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J Korean Soc Ther Radiol Oncol > Volume 23(3); 2005 > Article
The Journal of the Korean Society for Therapeutic Radiology and Oncology 2005;23(3): 143-156.
Optimum Radiotherapy Schedule for Uterine Cervical Cancer based-on the Detailed Information of Dose Fractionation and Radiotherapy Technique
Jae Ho Cho, Hyun Chang Kim, Chang Ok Suh, Chang Geol Lee, Ki Chang Keum, Nam Hoon Cho, Ik Jae Lee, Su Jung Shim, Yang Kwon Suh, Jinsil Seong, Gwi Eon Kim
1Department of Radiation Oncology, Yonsei University Medical School, Seoul, Korea. gekim@yumc.yonsei.ac.kr
2Department of Preventive Medicine and Public Health, Yonsei University Medical School, Seoul, Korea.
3Department of Pathology, Yonsei University Medical School, Seoul, Korea.
ABSTRACT
BACKGROUND: The best dose-fractionation regimen of the definitive radiotherapy for cervix cancer remains to be clearly determined. It seems to be partially attributed to the complexity of the affecting factors and the lack of detailed information on external and intra-cavitary fractionation. To find optimal practice guidelines, our experiences of the combination of external beam radiotherapy (EBRT) and high-dose-rate intracavitary brachytherapy (HDR-ICBT) were reviewed with detailed information of the various treatment parameters obtained from a large cohort of women treated homogeneously at a single institute.
MATERIALS AND METHODS:
The subjects were 743 cervical cancer patients (Stage IB 198, IIA 77, IIB 364, IIIA 7, IIIB 89 and IVA 8) treated by radiotherapy alone, between 1990 and 1996. A total external beam radiotherapy (EBRT) dose of 23.4~59.4 Gy (Median 45.0) was delivered to the whole pelvis. High-dose-rate intracavitary brachytherapy (HDR-ICBT) was also performed using various fractionation schemes. A Midline block (MLB) was initiated after the delivery of 14.4~43.2 Gy (Median 36.0) of EBRT in 495 patients, while in the other 248 patients EBRT could not be used due to slow tumor regression or the huge initial bulk of tumor. The point A, actual bladder & rectal doses were individually assessed in all patients. The biologically effective dose (BED) to the tumor (alpha/beta=10) and late-responding tissues (alpha/beta=3) for both EBRT and HDR-ICBT were calculated. The total BED values to point A, the actual bladder and rectal reference points were the summation of the EBRT and HDR-ICBT. In addition to all the details on dose-fractionation, the other factors (i.e. the overall treatment time, physicians preference) that can affect the schedule of the definitive radiotherapy were also thoroughly analyzed. The association between MD-BED Gy3 and the risk of complication was assessed using serial multiple logistic regression models. The associations between R-BED Gy3 and rectal complications and between V-BED Gy3 and bladder complications were assessed using multiple logistic regression models after adjustment for age, stage, tumor size and treatment duration. Serial Coxs proportional hazard regression models were used to estimate the relative risks of recurrence due to MD-BED Gy10, and the treatment duration.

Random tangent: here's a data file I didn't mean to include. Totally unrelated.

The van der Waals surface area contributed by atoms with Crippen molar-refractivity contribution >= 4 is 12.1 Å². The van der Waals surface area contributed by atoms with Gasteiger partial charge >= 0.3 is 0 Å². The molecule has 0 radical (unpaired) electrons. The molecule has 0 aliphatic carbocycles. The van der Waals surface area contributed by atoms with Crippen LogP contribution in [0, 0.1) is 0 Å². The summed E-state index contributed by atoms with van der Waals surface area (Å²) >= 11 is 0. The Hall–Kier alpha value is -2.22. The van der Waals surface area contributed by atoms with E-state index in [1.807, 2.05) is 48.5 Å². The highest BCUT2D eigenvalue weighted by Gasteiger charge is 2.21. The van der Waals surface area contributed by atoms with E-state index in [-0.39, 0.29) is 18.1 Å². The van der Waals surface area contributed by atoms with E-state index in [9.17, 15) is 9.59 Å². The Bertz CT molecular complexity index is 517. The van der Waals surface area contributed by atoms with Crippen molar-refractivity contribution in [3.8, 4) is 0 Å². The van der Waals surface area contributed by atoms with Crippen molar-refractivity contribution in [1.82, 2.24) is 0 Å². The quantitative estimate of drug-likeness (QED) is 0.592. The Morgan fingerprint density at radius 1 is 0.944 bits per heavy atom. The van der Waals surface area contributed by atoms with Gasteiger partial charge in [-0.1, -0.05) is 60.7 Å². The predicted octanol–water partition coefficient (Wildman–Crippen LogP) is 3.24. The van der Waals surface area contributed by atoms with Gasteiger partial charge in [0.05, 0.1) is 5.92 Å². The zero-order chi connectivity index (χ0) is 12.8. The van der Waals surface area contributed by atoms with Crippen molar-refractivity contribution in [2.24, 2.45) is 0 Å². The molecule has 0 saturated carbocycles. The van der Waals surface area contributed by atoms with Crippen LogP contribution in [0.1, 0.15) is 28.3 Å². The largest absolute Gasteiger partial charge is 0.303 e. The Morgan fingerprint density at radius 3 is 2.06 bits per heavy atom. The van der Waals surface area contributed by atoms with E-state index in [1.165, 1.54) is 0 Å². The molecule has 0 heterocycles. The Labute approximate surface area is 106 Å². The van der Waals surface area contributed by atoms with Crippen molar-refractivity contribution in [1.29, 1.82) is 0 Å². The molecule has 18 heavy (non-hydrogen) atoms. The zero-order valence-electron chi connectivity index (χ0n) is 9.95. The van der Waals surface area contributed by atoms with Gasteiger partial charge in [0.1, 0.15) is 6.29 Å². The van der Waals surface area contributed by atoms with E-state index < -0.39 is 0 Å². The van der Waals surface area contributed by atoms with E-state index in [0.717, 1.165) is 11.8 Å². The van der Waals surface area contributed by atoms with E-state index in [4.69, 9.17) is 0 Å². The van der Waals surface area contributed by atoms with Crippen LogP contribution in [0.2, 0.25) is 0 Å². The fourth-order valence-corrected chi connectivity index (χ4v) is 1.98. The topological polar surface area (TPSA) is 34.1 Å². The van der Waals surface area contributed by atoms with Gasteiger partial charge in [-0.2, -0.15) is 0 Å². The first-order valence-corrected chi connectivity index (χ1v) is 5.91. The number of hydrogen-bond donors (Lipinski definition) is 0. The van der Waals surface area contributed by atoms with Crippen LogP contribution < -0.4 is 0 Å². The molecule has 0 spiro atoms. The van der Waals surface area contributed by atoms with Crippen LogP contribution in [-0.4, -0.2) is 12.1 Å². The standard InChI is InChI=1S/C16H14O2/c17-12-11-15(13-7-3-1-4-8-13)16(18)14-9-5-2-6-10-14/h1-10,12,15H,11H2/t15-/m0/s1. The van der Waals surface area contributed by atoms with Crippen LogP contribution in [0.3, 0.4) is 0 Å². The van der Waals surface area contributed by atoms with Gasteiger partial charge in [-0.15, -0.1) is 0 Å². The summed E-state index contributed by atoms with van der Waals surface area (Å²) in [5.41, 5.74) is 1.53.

RESULTS:
The overall complication rate for RTOG Grades 1~4 toxicities was 33.1%. The 5-year actuarial pelvic control rate for all 743 patients was 83%. The midline cumulative BED dose, which is the sum of external midline BED and HDR-ICBT point A BED, ranged from 62.0 to 121.9 Gy10 (median 93.0) for tumors and from 93.6 to 187.3 Gy3 (median 137.6) for late responding tissues. The median cumulative values of actual rectal (R-BED Gy3) and bladder point BED (V-BED Gy3) were 118.7 Gy3 (range 48.8~265.2) and 126.1 Gy3 (range: 54.9~267.5), respectively. MD-BED Gy3 showed a good correlation with rectal (p=0.003), but not with bladder complications (p=0.095). R-BED Gy3 had a very strong association (p=<0.0001), and was more predictive of rectal complications than A-BED Gy3. B-BED Gy3 also showed significance in the prediction of bladder complications in a trend test (p=0.0298). No statistically significant dose-response relationship for pelvic control was observed. The Sandwich and Continuous techniques, which differ according to when the ICR was inserted during the EBRT and due to the physicians preference, showed no differences in the local control and complication rates; there were also no differences in the 3 vs. 5 Gy fraction size of HDR-ICBT.
CONCLUSION:
The main reasons optimal dose-fractionation guidelines are not easily established is due to the absence of a dose-response relationship for tumor control as a result of the high-dose gradient of HDR-ICBT, individual differences in tumor responses to radiation therapy and the complexity of affecting factors. Therefore, in our opinion, there is a necessity for individualized tailored therapy, along with general guidelines, in the definitive radiation treatment for cervix cancer. This study also demonstrated the strong predictive value of actual rectal and bladder reference dosing therefore, vaginal gauze packing might be very important. To maintain the BED dose to less than the threshold resulting in complication, early midline shielding, the HDR-ICBT total dose and fractional dose reduction should be considered.
Key Words: Cervix cancer, Fractionation, High dose rate brachytherapy
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